Found 2 comments on HN
jackhack · 2017-05-15 · Original thread
wow! similar experience here.

1970s - somewhere around 5th grade (age 10?) I found a book about programming in BASIC in the public library. I read this little book from 2972 over and over! The idea of a little electronic brain just fascinated me. The contents made a little sense but didn't have a computer, so I wrote "programs" on notebook paper without any way to test them. A year later, I begged access to the local university's Vax and was horrified to learn none of my code really worked. Some of it was close. I hacked until it mostly worked or if I was completely flummoxed, I would ask one of the adults there in the lab for help.

I read everything I could find about computers and programming and most of it was way over my head. I persisted, though. A year or two later, after extensive whinging and begging, my parents bought me an Apple ][ (48k RAM, 1mhz 8bit) with one floppy drive and an 8" Sanyo B/W monitor. It was like opening a gateway to another universe. Unlimited possibilities.

I found another book, the 6502 processor by Lance Leventhal, at the college bookstore. (The computer science program was still under the Department of Mathematics, and the languages taught in the first year were Cobol or Fortran. Pascal was a 2nd year language. Then Assembly in 3rd year. None of this interested me at all. I just wanted to learn to write video games.) So this 6502 Processor book by Leventhal ( it was a tough way to learn assembly language but it was all I had -- a very hardcore engineering reference full of timing diagrams, interfacing schematics, etc. which discussed the 6502 instruction set in tremendous, obsessive detail when what I probably needed was a high-level overview. But I guess it was enough... I wrote my code in Applesoft Basic first, then translated line-by-line to assembly and hand-compiled to machine code (tough, slow and error-prone work). Hello World or a dot on the screen was a triumph. When I found the LISA compiler (Laser Interactive Symbolic Assembler for the Apple (it was expensive, as I recall. $99, I think. a LOT of money for a kid), it was like graduating from a manual transmission to an automatic. I could just write directly in ASM!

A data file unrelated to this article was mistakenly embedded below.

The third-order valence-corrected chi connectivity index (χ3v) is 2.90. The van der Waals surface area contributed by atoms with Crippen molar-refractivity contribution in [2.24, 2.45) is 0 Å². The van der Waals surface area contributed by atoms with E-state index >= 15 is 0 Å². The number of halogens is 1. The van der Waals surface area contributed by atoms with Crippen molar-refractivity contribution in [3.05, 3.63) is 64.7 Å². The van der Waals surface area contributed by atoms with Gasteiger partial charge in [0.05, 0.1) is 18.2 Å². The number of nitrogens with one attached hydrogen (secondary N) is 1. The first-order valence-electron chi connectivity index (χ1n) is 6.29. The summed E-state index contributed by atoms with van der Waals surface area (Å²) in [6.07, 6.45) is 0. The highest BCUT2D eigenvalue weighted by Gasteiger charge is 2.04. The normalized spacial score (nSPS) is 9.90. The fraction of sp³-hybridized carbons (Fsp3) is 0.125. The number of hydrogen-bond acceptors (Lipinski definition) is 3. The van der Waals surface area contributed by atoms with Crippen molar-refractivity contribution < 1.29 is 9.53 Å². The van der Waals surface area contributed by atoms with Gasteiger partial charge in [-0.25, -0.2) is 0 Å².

I bought a copy of from the local ComputerLand store and that book helped make sense of all the heretofore uninteresting instructions I read about in the Leventhal book. (And a few Gorilla brand 5.25" floppy disks (which I would promptly "notch" with a tool so I could flip them over and use the back-side too. 80k of storage each!!!)

The Apple ][ Red Book still stands for me as a high point of documentation. It unlocked a lot of secrets and I still look it with great admiration for the craftsmen who made it possible.

>>if you came up with a question you had to answer it yourself through research or experimentation. Yes!! A thousand times yes!

Books and loads of experimentation. Tearing apart other's code and learning from it. both source and looking at disassemblers. Nibble and Byte magazine... typing in several pages of code and then debugging your mistakes. Making changes. It was all just fantastic.

There was no-one to ask. There was no google. I didn't know anybody else who had an interest in computers.

Stratoscope · 2016-12-15 · Original thread
My goodness, if you really insist on arguing this point, here are a few books for you.




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